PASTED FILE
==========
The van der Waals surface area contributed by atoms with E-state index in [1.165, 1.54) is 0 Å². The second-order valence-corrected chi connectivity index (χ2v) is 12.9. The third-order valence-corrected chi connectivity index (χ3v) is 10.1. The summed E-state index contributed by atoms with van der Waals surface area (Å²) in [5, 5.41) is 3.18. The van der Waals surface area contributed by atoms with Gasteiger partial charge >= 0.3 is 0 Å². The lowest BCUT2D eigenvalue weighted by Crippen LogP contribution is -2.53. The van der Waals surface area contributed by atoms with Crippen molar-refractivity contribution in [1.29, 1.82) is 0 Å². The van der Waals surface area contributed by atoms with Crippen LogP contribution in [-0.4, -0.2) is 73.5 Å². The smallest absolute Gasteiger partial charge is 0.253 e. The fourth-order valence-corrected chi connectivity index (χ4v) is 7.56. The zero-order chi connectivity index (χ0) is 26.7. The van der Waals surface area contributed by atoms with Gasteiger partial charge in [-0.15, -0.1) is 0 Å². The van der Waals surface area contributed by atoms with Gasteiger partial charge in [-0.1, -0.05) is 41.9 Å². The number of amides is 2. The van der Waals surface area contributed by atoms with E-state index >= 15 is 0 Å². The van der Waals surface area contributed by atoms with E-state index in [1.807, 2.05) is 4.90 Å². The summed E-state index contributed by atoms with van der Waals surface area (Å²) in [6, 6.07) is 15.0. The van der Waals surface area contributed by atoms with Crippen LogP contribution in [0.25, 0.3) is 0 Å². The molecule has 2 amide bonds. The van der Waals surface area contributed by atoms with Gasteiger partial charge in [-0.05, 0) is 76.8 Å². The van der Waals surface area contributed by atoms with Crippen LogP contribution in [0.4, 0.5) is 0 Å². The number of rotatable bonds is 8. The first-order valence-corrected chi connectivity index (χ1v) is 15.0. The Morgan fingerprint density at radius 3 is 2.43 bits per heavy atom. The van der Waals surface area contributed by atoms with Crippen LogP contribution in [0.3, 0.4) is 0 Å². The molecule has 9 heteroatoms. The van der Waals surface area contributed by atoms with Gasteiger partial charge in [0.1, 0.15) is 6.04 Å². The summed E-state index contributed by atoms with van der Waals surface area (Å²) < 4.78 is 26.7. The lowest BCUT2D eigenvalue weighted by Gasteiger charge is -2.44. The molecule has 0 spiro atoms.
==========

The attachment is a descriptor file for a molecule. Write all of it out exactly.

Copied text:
The van der Waals surface area contributed by atoms with E-state index in [1.165, 1.54) is 0 Å². The second-order valence-corrected chi connectivity index (χ2v) is 12.9. The third-order valence-corrected chi connectivity index (χ3v) is 10.1. The summed E-state index contributed by atoms with van der Waals surface area (Å²) in [5, 5.41) is 3.18. The van der Waals surface area contributed by atoms with Gasteiger partial charge >= 0.3 is 0 Å². The lowest BCUT2D eigenvalue weighted by Crippen LogP contribution is -2.53. The van der Waals surface area contributed by atoms with Crippen molar-refractivity contribution in [1.29, 1.82) is 0 Å². The van der Waals surface area contributed by atoms with Crippen LogP contribution in [-0.4, -0.2) is 73.5 Å². The smallest absolute Gasteiger partial charge is 0.253 e. The fourth-order valence-corrected chi connectivity index (χ4v) is 7.56. The zero-order chi connectivity index (χ0) is 26.7. The van der Waals surface area contributed by atoms with Gasteiger partial charge in [-0.15, -0.1) is 0 Å². The van der Waals surface area contributed by atoms with Gasteiger partial charge in [-0.1, -0.05) is 41.9 Å². The number of amides is 2. The van der Waals surface area contributed by atoms with E-state index >= 15 is 0 Å². The van der Waals surface area contributed by atoms with E-state index in [1.807, 2.05) is 4.90 Å². The summed E-state index contributed by atoms with van der Waals surface area (Å²) in [6, 6.07) is 15.0. The van der Waals surface area contributed by atoms with Crippen LogP contribution in [0.25, 0.3) is 0 Å². The molecule has 2 amide bonds. The van der Waals surface area contributed by atoms with Gasteiger partial charge in [-0.05, 0) is 76.8 Å². The van der Waals surface area contributed by atoms with Crippen LogP contribution in [0.4, 0.5) is 0 Å². The number of rotatable bonds is 8. The first-order valence-corrected chi connectivity index (χ1v) is 15.0. The Morgan fingerprint density at radius 3 is 2.43 bits per heavy atom. The van der Waals surface area contributed by atoms with Crippen LogP contribution in [0.3, 0.4) is 0 Å². The molecule has 9 heteroatoms. The van der Waals surface area contributed by atoms with Gasteiger partial charge in [0.1, 0.15) is 6.04 Å². The summed E-state index contributed by atoms with van der Waals surface area (Å²) < 4.78 is 26.7. The lowest BCUT2D eigenvalue weighted by Gasteiger charge is -2.44. The molecule has 0 spiro atoms.